Student Housing Business

NOV-DEC 2017

Student Housing Business is the voice of the student housing industry.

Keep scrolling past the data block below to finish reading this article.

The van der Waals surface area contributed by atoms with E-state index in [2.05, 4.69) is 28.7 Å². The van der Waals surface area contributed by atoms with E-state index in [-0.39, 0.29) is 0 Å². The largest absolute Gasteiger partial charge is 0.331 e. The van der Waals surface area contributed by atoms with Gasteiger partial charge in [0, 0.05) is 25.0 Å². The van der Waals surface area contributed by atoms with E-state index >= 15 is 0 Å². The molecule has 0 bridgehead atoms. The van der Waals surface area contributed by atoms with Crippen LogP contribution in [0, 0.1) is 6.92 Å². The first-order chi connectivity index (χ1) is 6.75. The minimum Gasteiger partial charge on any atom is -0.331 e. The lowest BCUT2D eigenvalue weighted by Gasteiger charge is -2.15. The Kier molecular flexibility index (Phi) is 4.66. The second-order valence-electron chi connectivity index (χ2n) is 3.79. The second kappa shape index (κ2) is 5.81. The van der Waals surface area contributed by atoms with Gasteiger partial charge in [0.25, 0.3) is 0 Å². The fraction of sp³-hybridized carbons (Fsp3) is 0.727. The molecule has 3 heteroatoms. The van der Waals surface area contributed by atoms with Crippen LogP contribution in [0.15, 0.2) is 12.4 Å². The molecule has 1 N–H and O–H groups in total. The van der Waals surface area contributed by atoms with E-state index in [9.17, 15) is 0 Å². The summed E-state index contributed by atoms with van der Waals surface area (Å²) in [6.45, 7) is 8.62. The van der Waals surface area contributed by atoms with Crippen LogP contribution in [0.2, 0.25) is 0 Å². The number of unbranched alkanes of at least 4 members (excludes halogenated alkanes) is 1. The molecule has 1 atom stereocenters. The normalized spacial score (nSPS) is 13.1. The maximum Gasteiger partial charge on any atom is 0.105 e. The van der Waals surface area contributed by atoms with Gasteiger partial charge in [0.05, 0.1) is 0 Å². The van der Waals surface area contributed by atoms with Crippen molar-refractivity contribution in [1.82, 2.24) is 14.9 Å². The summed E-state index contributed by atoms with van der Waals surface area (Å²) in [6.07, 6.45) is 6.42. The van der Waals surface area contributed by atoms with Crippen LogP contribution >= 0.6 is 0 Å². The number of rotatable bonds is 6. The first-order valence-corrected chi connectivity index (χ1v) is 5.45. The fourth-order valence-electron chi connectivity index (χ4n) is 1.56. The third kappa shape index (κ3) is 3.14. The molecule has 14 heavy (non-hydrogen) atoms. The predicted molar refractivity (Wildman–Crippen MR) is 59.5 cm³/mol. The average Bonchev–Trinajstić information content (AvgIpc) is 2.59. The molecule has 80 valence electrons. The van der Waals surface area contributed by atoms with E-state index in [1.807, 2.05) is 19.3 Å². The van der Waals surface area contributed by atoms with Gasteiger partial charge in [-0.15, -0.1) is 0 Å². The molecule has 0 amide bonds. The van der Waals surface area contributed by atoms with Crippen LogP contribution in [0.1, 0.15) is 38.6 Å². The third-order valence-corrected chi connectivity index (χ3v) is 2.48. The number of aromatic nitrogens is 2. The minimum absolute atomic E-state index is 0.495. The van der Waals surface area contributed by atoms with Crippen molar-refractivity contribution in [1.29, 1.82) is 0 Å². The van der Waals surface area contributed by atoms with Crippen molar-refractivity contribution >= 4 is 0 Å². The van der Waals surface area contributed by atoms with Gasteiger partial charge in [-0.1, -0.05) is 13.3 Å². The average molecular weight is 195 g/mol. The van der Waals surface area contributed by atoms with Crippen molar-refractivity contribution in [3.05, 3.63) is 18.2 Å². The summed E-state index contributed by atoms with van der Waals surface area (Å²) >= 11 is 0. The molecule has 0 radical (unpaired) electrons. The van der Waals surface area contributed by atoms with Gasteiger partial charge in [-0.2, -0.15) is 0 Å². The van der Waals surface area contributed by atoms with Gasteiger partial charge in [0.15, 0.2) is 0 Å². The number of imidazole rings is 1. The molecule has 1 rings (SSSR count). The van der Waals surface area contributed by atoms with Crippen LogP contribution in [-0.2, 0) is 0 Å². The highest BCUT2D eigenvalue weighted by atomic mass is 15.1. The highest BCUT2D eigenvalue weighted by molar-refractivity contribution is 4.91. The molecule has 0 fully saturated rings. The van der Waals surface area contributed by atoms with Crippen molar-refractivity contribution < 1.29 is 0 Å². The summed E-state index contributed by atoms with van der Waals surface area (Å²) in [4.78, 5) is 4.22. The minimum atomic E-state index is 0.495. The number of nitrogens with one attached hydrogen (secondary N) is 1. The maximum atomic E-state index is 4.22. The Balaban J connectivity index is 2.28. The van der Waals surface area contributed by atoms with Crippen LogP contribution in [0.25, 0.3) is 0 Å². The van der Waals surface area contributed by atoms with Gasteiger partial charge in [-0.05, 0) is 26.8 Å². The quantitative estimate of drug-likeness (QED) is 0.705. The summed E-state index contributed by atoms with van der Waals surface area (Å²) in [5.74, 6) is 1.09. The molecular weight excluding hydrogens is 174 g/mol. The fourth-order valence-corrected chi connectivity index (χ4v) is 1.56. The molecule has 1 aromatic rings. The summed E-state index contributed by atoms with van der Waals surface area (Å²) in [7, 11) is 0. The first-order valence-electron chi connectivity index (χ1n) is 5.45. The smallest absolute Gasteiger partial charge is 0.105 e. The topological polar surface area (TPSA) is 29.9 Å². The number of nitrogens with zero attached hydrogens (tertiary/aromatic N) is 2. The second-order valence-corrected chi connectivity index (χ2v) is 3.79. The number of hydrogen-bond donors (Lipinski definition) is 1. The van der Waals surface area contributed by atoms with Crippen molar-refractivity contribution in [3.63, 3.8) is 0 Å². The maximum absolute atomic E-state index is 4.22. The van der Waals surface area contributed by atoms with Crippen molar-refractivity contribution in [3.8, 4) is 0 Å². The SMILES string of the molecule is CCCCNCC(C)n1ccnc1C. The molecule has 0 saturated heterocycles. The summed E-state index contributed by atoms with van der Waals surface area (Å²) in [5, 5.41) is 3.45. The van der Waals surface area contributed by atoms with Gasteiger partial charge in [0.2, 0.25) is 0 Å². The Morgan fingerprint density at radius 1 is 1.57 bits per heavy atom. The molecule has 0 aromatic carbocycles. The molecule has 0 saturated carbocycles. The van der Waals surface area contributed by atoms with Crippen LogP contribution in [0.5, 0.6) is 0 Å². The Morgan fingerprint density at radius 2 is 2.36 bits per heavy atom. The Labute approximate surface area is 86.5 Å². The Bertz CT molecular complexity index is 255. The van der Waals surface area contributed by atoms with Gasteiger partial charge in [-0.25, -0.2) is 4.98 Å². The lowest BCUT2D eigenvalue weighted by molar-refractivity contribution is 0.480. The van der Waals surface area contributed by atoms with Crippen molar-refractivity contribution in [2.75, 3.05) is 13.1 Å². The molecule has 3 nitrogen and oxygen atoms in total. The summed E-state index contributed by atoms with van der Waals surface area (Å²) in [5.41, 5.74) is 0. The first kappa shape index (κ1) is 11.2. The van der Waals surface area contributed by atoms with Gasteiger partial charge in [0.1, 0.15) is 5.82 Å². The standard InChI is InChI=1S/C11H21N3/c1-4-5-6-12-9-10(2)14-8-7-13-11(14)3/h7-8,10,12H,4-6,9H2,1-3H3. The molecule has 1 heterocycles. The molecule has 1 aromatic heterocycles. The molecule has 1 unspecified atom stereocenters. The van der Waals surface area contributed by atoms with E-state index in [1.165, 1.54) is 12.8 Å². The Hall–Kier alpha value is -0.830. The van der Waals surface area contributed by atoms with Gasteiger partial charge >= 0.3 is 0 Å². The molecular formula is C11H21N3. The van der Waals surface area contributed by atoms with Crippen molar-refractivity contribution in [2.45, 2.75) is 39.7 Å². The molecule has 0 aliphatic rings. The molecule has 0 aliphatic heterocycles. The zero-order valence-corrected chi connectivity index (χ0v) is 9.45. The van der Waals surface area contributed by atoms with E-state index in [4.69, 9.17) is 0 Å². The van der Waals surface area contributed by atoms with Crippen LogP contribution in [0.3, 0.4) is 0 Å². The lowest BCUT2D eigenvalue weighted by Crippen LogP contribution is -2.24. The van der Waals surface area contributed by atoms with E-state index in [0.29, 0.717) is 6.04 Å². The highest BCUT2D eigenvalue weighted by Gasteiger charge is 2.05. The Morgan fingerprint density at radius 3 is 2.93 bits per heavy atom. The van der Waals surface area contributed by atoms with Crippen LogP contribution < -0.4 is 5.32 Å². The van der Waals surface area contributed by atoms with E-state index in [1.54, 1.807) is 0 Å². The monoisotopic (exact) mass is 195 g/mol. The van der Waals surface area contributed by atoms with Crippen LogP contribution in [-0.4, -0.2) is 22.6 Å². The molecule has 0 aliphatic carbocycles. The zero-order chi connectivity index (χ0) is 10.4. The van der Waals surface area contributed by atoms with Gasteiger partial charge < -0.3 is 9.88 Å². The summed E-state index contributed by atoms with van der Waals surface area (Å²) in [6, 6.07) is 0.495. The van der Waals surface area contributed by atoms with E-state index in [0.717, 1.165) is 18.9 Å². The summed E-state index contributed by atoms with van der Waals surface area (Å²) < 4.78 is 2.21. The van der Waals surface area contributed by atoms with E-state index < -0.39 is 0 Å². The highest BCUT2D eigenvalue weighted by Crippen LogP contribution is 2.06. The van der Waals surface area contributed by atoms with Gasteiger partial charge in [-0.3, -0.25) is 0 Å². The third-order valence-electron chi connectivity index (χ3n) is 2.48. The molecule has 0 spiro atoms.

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THE SHB INTERVIE W November/December 2017 42 sales that you've had. The percep- tion is probably more that you are a net seller. Can you address your activity in the market? Rabil: Among our funds, Fund III, which is a 2013 vintage, was 23 percent student housing. That was a $750 million fund — 23 percent equates to about $175 million in equity and represents about $500 million in student housing invest- ments. That is about $250 million worth of investments per annum. Fund IV, which was just over $1 billion, had 15 percent allocated to student housing. That was again about $150 million in equity and about $500 million of total invest- ment. We have a number of devel- opments in process; one of those is in Fund V. We are in the pro- cess of raising Fund V and expect, from an absolute dollar perspec- tive, that the investment level will be consistent with what we saw in Fund III and Fund IV. That is on the opportunistic side. We have added the open-ended core fund side. We also have a debt platform. Part of that platform is going to be lending to student housing. We remain very active in the sector. We do expect to see more opportunities in the sector at some point in time when we have a downturn. We're big believers in the sector. SHB: Is there anything that rais- es an eyebrow about the student space today? Rabil: You have seen a lot of new entrants who don't have a com- plete grasp or understanding of the nuances of student housing. Not all of those are going to be winners. We, among others, will likely be well positioned to pick up some of those pieces. I'm not talking about a crash or massive correction, but there are some spe- cific asset level buys that have occurred that may not work out so well for the investors. Zogby: Just in the past 18 months you have seen somewhat of a pull-back from some of these buy- ers. They have realized that you can't project a 5 percent growth year-over-year and buy properties based on year three net operating incomes. They have made some silly assumptions. Over the next 12 to 18 months you will see that continued realization from some of these investors who did not underwrite their buys responsibly. SHB: What has been your reac- tion to the influx of capital to stu- dent housing? Has the volume surprised you? Student housing presents some challenges if you have a lot of money to invest in a quick period of time. . . . Rabil: We have welcomed the inflow of capital. Neither the dol- lar volumes nor the number of players have surprised us. If there was anything that surprised us it was the rapidity with which it happened. Rather than being an incremental process, in early 2013 it became a very crowded pool. That wasn't just because of student housing being a hot sec- tor, it was a number of factors. It was post 2008-2009 recession and many investors were just breath- ing a sigh of relief. That led to a lot of dollars in real assets, some of which came to student housing. The sector, as a whole, continues to be very well positioned and enjoys some very strong dynam- ics. The reality of investing is that the most important factor in your return is your cost basis. That is more important than anything else. It is highly unlikely that we are in a compressing cap rate environment from this point for- ward. When Craig says that we need to underwrite responsibly, he has a point. A lot of invest- ments can look good in retrospect when you have a compressing cap rate environment. The reasons for that are obvious. A few years ago, you could make some mistakes on net operating income, etcet- era, but at the end of the day you underwrote to a 6 percent exit cap rate and achieved a 5.25 percent cap rate. You may not have gotten there the way that you expected to get there, but you got there. From this point forward, you are not going to see that. If you are underwriting to a 5.5 percent exit cap rate, it is highly unlikely that you are going to do a lot bet- ter than that, so your calculations going into the deal better be right on your revenues and expenses. We are entering a new point in time where there won't be much cushion for error in assets. That goes for acquisitions and new developments. Zogby: We are lucky to have a lot of experienced developers who know what they are doing. You do have a few new entrants on the development side, but the vast majority delivering institu- tional quality product are very experienced and understand how they have to build and deliver projects. These are companies like American Campus Communities, EdR, Landmark Properties, Capstone and Core Spaces. They truly understand the business and hopefully they are cautious as they continue to move forward. LIVESQ.COM | STUDENTQUARTERS@LIVESQ.COM YOUR FRONT DOOR TO CAMPUS

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